Ariel’s predecessors had to split their focus between probing exoplanetary atmospheres and other tasks. Instead, the ESA spacecraft will be solely dedicated to this endeavour, broadening the search to an unprecedented number of targets – hundreds of them. This is a cause for excitement. By gathering data en masse, Ariel will build towards something that has been sorely lacking in the quest for living worlds: a standard model of how atmospheres arise based on their host star and planetary environments. Understanding what is in line with this model, and what is not, may help scientists home in on genuine anomalies.

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Inside The Search For Another Habitable Planet Within 100 Light Years Of Earth

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Article by Jamie Carter                             November 25, 2019                               (forbes.com)

• The Habitable Exoplanet Hunting Project is a global attempt to discover potentially habitable exoplanets within 100 light years, involving a network of over 25 amateur astronomy observatories around the globe. It will focus on ten stars within 100 light years of Earth, all of which have confirmed transiting exoplanets within the so-called “habitable zone”.

• The exoplanet known as Kepler 442b, which orbits a K-type star and could be even more habitable than Earth. M-type stars, or ‘red dwarfs’, are small, cool stars that are impossible to see with the naked eye, but they are by far the most common type of star in our region of the Milky Way. G, K and M-type stars are “the stars that are most likely to host exoplanets with water on their surface because they don’t flare,” says Alberto Caballero, an amateur astronomer at The Exoplanets Channel and the coordinator of the ‘Habitable Exoplanet Hunting Project’. “If a star flares, it can damage the atmosphere of the exoplanets.”

• The ideal exoplanet is a dense and rocky “super Earth” planet, almost seven times bigger than Earth, called LHS 1140 b, orbiting within the habitable zone of the red dwarf star LHS 1140 about 40 light years distant in the constellation of Cetus. Three other prime candidates would be:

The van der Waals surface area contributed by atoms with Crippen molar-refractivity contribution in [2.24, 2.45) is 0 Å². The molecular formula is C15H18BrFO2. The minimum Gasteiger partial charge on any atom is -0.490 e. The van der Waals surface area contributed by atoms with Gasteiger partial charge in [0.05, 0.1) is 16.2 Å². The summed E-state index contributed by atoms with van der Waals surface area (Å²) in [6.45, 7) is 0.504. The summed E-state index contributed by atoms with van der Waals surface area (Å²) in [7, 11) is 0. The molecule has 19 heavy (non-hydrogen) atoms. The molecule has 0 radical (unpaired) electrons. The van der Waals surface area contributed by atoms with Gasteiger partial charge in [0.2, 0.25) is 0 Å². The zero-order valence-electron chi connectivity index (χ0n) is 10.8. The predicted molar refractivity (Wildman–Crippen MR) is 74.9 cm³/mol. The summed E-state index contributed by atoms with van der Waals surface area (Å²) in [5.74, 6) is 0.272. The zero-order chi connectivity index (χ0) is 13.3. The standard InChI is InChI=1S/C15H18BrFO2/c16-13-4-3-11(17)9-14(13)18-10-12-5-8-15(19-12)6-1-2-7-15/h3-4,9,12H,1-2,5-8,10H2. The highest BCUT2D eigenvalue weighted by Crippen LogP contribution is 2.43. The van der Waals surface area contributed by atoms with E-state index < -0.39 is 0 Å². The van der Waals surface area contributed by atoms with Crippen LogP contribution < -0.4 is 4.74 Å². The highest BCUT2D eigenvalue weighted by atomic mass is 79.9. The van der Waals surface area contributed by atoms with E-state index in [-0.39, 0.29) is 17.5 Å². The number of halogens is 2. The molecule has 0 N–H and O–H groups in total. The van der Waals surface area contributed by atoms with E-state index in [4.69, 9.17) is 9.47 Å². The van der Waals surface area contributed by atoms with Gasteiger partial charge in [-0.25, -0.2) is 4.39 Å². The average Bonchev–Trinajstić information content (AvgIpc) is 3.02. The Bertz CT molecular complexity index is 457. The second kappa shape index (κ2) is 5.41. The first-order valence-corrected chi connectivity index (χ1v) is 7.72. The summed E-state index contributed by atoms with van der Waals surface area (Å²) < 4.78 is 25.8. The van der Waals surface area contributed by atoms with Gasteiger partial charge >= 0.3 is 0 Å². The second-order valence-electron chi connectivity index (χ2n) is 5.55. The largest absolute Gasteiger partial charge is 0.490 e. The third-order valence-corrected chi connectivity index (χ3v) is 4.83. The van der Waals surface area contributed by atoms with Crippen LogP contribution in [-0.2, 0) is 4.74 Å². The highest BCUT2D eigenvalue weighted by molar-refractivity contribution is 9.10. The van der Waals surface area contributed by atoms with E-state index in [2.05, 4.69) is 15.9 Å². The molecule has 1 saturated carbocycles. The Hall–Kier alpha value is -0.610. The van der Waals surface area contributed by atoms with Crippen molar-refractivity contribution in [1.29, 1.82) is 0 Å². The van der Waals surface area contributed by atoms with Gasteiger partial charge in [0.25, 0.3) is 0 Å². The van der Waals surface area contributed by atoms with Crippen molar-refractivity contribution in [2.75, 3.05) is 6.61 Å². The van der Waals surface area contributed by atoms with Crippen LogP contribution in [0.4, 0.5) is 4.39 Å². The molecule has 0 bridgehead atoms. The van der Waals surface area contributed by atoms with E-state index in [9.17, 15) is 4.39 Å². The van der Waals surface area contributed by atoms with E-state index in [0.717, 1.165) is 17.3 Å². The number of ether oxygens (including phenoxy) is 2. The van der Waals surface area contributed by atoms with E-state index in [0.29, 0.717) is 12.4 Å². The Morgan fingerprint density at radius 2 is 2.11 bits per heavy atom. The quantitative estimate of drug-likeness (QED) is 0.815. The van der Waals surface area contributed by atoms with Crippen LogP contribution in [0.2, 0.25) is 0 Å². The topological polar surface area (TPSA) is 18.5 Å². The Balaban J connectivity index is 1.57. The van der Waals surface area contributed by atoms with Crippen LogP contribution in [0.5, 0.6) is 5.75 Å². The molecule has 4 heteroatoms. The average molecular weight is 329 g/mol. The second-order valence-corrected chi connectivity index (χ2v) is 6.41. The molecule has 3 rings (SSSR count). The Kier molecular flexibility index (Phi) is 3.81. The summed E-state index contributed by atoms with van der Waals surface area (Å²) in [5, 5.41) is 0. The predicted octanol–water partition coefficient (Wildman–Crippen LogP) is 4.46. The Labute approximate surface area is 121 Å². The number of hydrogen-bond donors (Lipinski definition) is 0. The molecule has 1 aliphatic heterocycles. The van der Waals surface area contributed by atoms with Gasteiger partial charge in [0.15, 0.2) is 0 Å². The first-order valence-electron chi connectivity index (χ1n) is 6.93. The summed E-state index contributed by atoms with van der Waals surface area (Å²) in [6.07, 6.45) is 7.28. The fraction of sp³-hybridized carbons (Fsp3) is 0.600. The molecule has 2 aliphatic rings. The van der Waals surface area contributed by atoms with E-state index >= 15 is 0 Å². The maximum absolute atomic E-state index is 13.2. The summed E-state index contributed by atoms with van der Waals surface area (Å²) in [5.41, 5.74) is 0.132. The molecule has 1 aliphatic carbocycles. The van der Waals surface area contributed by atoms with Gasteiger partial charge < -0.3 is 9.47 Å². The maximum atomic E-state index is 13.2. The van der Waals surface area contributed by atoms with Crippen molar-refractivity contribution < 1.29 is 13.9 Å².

Proxima Centauri b – an exoplanet orbiting an M-type red dwarf star 4.24 light years away in the constellation of Centauri;
Tau Ceti e – an exoplanet orbiting an M-type red dwarf star 11.9 light years away in the constellation of Cetus;
Teegarden b -an exoplanet orbiting an M-type red dwarf star 12 light years away in the constellation of Aries.

• Tau Ceti e is a “super Earth” exoplanet almost four times the mass of Earth. It is so massive that you can see Ceti in the constellation Cetus with the naked eye, level with Orion’s Belt in the northern hemisphere.

• The Project has been careful to ignore stars that have Jupiter-sized gas giant exoplanets in their habitable zones unless the star is so big that it may not adversely affect other exoplanets in the star’s orbit. “We’re trying to monitor the stars 24/7 for about two months,” says Caballero, “so it’s easier for us if we focus on M-type stars because any exoplanets would have really short orbital periods. But the most ideal ones are K-type stars.”

• NASA’s orbiting space telescope, the Transiting Exoplanet Survey Satellite or ‘TESS’ has already found 29 confirmed exoplanets. Caballero says, “So far (TESS has) not detected any potentially inhabited planets, but it’s only just starting on the northern hemisphere.” In the long term, Caballero thinks that studying an exoplanet’s ‘biosignature’ from its light spectrum with better instruments will yield the most potentially habitable exoplanets. Says Caballero, “[I]t’s all about having better technology.”

[Editor’s Note]  The Habitable Hunting Project might need to strike Proxima b off of their list. In March 2018, the Cerro Tololo Inter-American Observatory in the Chilean Andes, reported that the red dwarf star, Proxima Centauri, fired off a powerful “superflare” which could be seen from the Earth. (see Space.com article here) It briefly boosted the star’s brightness by a factor of 68. The astronomy team noted that “life would struggle to survive in the areas of Proxima b exposed to these flares.”